Ulcerative colitis is the most common type of inflammatory disease of the bowel. It has an incidence in the UK of approximately 10 per 100,000 people annually,and a prevalence of approximately 240 per 100,000. This amounts to around 146,000 people in the UK with a diagnosis of ulcerative colitis. The cause of ulcerative colitis is unknown. It can develop at any age, but peak incidence is between the ages of 15 and 25 years, with a second, smaller peak between 55 and 65 years (although this second peak has not been universally demonstrated). The British Paediatric Surveillance Unit reported an incidence of ulcerative colitis in children aged younger than 16 years in the United Kingdom, of 1.4 per 100,000 with a greater proportion of Asian children having ulcerative colitis than other children. The median age for diagnosis of ulcerative colitis overall in this childhood cohort was 11.7 years (range 9.3 to 13.7 years).

NICE Clinical Guidelines - National Clinical Guideline Centre (UK).

Version: June 2013

Patient safety in ambulance services: a scoping review

This study aimed to identify and map available evidence relating to patient safety when using ambulance services. There was inconsistency of information on attitudes and approaches to patient safety, exacerbated by a lack of common terminology. Patient safety needs to become a more prominent consideration for ambulance services and development of new models of working must include adequate training and monitoring of clinical risks. Providers and commissioners need a full understanding of the safety implications of introducing new models of care. Areas requiring further work include the safety surrounding discharging patients, patient accidents, equipment and treatment, delays in transfer/admission to hospital, and treatment and diagnosis, with a clear need for increased reliability and training for improving handover to hospital.

Health Services and Delivery Research - NIHR Journals Library.

Version: May 2015
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Evidence for models of diagnostic service provision in the community: literature mapping exercise and focused rapid reviews

There is limited evidence on whether shifting diagnostic services out of hospital is clinically effective and cost-effective, but some findings show reduced burden on hospitals and mixed results on quality and safety.

Health Services and Delivery Research - NIHR Journals Library.

Version: December 2016
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Buprenorphine/Naloxone Versus Methadone for the Treatment of Opioid Dependence: A Review of Comparative Clinical Effectiveness, Cost-Effectiveness and Guidelines [Internet]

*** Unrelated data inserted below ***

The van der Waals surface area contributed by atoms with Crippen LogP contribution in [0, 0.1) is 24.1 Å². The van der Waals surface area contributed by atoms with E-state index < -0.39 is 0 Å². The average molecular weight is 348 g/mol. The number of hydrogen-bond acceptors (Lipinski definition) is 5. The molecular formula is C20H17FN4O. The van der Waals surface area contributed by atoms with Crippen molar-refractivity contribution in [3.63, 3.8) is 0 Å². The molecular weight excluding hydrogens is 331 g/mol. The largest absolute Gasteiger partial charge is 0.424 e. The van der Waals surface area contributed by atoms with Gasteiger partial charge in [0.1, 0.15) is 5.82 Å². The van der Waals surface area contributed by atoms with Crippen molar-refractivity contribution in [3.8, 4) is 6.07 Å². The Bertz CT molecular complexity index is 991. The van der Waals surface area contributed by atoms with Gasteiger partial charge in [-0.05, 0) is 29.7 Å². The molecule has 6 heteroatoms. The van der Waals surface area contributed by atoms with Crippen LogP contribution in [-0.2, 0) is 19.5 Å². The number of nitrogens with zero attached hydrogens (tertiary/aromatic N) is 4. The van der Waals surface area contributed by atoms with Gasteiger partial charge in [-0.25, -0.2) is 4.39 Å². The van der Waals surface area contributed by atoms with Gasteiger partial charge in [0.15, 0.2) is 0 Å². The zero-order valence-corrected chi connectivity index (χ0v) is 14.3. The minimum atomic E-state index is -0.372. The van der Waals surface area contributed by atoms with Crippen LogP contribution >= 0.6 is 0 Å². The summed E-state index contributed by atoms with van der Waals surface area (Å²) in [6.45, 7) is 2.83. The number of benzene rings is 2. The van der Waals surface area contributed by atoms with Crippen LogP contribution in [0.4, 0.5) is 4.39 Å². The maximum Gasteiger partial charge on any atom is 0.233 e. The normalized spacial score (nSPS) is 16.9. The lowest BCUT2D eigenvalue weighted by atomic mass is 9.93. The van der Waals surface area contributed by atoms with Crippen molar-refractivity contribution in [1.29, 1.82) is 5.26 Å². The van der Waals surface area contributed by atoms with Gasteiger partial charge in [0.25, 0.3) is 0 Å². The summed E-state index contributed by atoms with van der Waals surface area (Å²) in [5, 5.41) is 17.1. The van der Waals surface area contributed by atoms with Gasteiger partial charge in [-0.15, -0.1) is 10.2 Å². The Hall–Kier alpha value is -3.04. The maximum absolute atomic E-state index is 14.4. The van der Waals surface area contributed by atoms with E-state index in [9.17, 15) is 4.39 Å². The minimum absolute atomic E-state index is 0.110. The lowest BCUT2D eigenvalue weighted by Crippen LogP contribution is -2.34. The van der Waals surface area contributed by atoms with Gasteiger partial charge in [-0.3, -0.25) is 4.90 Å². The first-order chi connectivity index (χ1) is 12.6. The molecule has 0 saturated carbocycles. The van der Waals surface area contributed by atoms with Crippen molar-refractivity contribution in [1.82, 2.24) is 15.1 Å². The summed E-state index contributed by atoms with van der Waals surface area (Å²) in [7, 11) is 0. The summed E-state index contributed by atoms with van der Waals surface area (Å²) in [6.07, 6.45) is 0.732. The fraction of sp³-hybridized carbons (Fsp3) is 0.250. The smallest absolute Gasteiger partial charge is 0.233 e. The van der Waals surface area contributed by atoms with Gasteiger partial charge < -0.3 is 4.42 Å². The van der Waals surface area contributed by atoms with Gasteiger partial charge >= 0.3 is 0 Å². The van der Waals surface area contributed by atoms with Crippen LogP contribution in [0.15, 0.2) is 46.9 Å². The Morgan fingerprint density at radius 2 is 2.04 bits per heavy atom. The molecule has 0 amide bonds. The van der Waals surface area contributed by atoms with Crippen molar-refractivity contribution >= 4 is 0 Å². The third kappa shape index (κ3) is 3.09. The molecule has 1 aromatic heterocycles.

In 2013, Suboxone (buprenorphine/naloxone) became available as a generic and its direct cost, and cost differential with methadone, decreased. Buprenorphine/naloxone has several advantages compared with methadone. Methadone is a full agonist; there is no ceiling to respiratory depression or sedation effects and an overdose can be fatal. Buprenorphine also has a long half-life but because it is a partial agonist, it has a ceiling effect (effect plateaus at higher doses) and thus the risk of overdose is decreased. Other advantages of buprenorphine/naloxone include its long duration of action which allows for every second day dosing if needed; its administration as a sublingual tablet; its lack of requirements of an exemption to be prescribed; and its formulation with less potential for abuse.

Rapid Response Report: Peer-Reviewed Summary with Critical Appraisal - Canadian Agency for Drugs and Technologies in Health.

Version: September 2, 2016

Rapid fetal fibronectin testing to predict preterm birth in women with symptoms of premature labour: a systematic review and cost analysis

Study found fetal fibronectin (fFN) testing to have moderate accuracy for predicting preterm birth. Evidence from randomised controlled trials suggests that fFN doesn't increase adverse outcomes and may reduce resource use.

Health Technology Assessment - NIHR Journals Library.

Version: September 2013

Improving outcomes for people in mental health crisis: a rapid synthesis of the evidence for available models of care

The study found that there was little evidence for the clinical effectiveness and cost-effectiveness of services provided before crisis. Crisis teams were found to work well and crisis houses and acute day hospitals are important alternatives to inpatient treatment. More research is needed to improve the clinical effectiveness and cost-effectiveness of crisis care, such as identifying the effective components of inpatient care.

Health Technology Assessment - NIHR Journals Library.

Version: January 2016

Procalcitonin testing to guide antibiotic therapy for the treatment of sepsis in intensive care settings and for suspected bacterial infection in emergency department settings: a systematic review and cost-effectiveness analysis

The study found that procalcitonin testing may be effective and cost-effective when used to guide discontinuation of antibiotics in adults being treated for suspected or confirmed sepsis in intensive care unit settings, and the initiation of antibiotics in adults presenting to the emergency department with respiratory symptoms and suspected bacterial infection. However, it is not clear that observed costs and effects are directly attributable to PCT testing, are generalisable and would be reproducible in the UK NHS.

Health Technology Assessment - NIHR Journals Library.

Version: November 2015

Bipolar Disorder: The Management of Bipolar Disorder in Adults, Children and Adolescents, in Primary and Secondary Care